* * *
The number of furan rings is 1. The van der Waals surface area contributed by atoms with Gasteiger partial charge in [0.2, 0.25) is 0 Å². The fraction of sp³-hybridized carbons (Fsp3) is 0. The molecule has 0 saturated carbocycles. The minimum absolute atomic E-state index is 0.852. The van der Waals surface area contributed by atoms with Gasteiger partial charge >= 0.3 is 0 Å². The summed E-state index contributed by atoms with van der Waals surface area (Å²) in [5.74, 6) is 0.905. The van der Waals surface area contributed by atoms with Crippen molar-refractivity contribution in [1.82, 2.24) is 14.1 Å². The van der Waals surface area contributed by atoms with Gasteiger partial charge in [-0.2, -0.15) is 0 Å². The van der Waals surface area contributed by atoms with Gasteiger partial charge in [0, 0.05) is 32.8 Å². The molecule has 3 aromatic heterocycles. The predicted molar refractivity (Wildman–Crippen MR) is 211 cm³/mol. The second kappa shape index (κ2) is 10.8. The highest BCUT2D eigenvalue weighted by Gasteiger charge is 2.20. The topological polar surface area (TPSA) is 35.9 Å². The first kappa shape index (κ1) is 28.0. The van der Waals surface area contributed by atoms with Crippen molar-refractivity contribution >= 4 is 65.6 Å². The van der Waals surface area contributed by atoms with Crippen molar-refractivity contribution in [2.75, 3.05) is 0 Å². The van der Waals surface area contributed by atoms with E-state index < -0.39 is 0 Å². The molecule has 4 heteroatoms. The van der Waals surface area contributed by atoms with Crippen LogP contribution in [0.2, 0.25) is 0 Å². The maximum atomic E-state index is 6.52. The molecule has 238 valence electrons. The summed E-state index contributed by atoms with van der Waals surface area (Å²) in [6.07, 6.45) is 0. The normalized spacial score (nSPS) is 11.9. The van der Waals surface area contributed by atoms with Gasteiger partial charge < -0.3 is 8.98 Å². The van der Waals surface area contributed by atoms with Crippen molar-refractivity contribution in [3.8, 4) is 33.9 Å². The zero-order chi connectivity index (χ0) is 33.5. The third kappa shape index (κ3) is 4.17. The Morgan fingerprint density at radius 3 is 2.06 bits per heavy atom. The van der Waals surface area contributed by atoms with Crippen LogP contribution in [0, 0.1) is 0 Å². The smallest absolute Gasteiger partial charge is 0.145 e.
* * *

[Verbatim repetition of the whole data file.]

The number of furan rings is 1. The van der Waals surface area contributed by atoms with Gasteiger partial charge in [0.2, 0.25) is 0 Å². The fraction of sp³-hybridized carbons (Fsp3) is 0. The molecule has 0 saturated carbocycles. The minimum absolute atomic E-state index is 0.852. The van der Waals surface area contributed by atoms with Gasteiger partial charge >= 0.3 is 0 Å². The summed E-state index contributed by atoms with van der Waals surface area (Å²) in [5.74, 6) is 0.905. The van der Waals surface area contributed by atoms with Crippen molar-refractivity contribution in [1.82, 2.24) is 14.1 Å². The van der Waals surface area contributed by atoms with Gasteiger partial charge in [-0.2, -0.15) is 0 Å². The van der Waals surface area contributed by atoms with Gasteiger partial charge in [0, 0.05) is 32.8 Å². The molecule has 3 aromatic heterocycles. The predicted molar refractivity (Wildman–Crippen MR) is 211 cm³/mol. The second kappa shape index (κ2) is 10.8. The highest BCUT2D eigenvalue weighted by Gasteiger charge is 2.20. The topological polar surface area (TPSA) is 35.9 Å². The first kappa shape index (κ1) is 28.0. The van der Waals surface area contributed by atoms with Crippen molar-refractivity contribution >= 4 is 65.6 Å². The van der Waals surface area contributed by atoms with Crippen molar-refractivity contribution in [2.75, 3.05) is 0 Å². The van der Waals surface area contributed by atoms with E-state index < -0.39 is 0 Å². The molecule has 4 heteroatoms. The van der Waals surface area contributed by atoms with Crippen LogP contribution in [0.2, 0.25) is 0 Å². The maximum atomic E-state index is 6.52. The molecule has 238 valence electrons. The summed E-state index contributed by atoms with van der Waals surface area (Å²) in [6.07, 6.45) is 0. The normalized spacial score (nSPS) is 11.9. The van der Waals surface area contributed by atoms with Gasteiger partial charge < -0.3 is 8.98 Å². The van der Waals surface area contributed by atoms with Crippen molar-refractivity contribution in [3.8, 4) is 33.9 Å². The zero-order chi connectivity index (χ0) is 33.5. The third kappa shape index (κ3) is 4.17. The Morgan fingerprint density at radius 3 is 2.06 bits per heavy atom. The van der Waals surface area contributed by atoms with Crippen LogP contribution in [0, 0.1) is 0 Å². The smallest absolute Gasteiger partial charge is 0.145 e.